The clear parts were quite clear with only a moderate amount of distortion and feature distinct frame lines for easy masking. Although they weren't packages separately they seem to have escaped damage, at least in my kit. All total there are 17 clear parts. See below.

The decals provide markings for two aircraft. They appear thin and are in register. See below.

The instructions are printed on on two A4 pages and one half A4 page and folded and assembled like a small booklet with 10 pages or panels. the first panel has history in four languages, the second and half of the third are a parts map, the balance of the third through the seventh are assembly diagrams, eight and nine are painting and marking instructions and page ten has illustrations of other Special Hobby kits.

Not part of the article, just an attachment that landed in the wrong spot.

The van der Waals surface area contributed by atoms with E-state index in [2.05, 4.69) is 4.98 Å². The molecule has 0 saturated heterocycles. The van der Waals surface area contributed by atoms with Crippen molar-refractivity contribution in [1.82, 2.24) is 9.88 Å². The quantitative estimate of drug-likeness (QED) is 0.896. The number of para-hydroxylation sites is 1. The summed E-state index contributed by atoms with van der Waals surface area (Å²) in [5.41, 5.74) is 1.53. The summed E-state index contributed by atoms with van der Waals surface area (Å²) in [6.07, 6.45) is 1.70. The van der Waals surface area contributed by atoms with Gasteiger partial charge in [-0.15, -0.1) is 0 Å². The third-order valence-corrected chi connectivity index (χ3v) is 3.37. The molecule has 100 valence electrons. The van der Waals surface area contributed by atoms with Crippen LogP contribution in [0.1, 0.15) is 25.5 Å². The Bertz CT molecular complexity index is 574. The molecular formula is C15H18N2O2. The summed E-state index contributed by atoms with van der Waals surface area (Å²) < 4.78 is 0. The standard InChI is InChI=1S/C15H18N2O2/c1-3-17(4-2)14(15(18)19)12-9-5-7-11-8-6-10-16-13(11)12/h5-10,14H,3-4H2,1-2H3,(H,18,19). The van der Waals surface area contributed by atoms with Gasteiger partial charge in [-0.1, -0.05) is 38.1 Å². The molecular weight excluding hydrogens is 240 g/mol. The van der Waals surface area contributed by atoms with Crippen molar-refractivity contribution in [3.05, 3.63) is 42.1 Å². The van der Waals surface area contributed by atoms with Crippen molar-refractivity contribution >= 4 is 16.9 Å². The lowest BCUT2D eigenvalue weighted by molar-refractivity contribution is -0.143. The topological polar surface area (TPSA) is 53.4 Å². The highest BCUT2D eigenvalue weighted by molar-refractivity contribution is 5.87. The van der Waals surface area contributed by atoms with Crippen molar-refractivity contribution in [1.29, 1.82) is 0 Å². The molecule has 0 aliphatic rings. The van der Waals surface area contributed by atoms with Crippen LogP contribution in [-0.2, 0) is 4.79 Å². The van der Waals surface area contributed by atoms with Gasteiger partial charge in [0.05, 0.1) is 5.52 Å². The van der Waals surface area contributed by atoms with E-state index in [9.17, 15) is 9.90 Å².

After Market Goodies

None that I am aware of, but none are really needed as the kit is complete as it is.


This is a nice kit of an unusual subject that hasn't been covered in this scale previously. While it has the usual short run kit attributes, no alignment pins and butt joints for the wing and tail joins, it is very nicely molded and shouldn't provide too many difficulties to a modeler with a bit of experience with kits of this type. The review posted below was favorable to the kit and it gets my recommendation as well.

Links to kit build or reviews

A build / review can be found here.


The Build

As is the norm the place to start is inside. After reading about how fiddly the seat assembly was and not looking forward to cleaning up and assembling all the seats I decided to do mine hauling freight. This was commonly done especially on the eastern front when travel by roads became problematic due to rains and spring thaw. I found some crates and other items intended to be used as stowage on vehicles and attached that to the floor. Way more fun than assembling seats.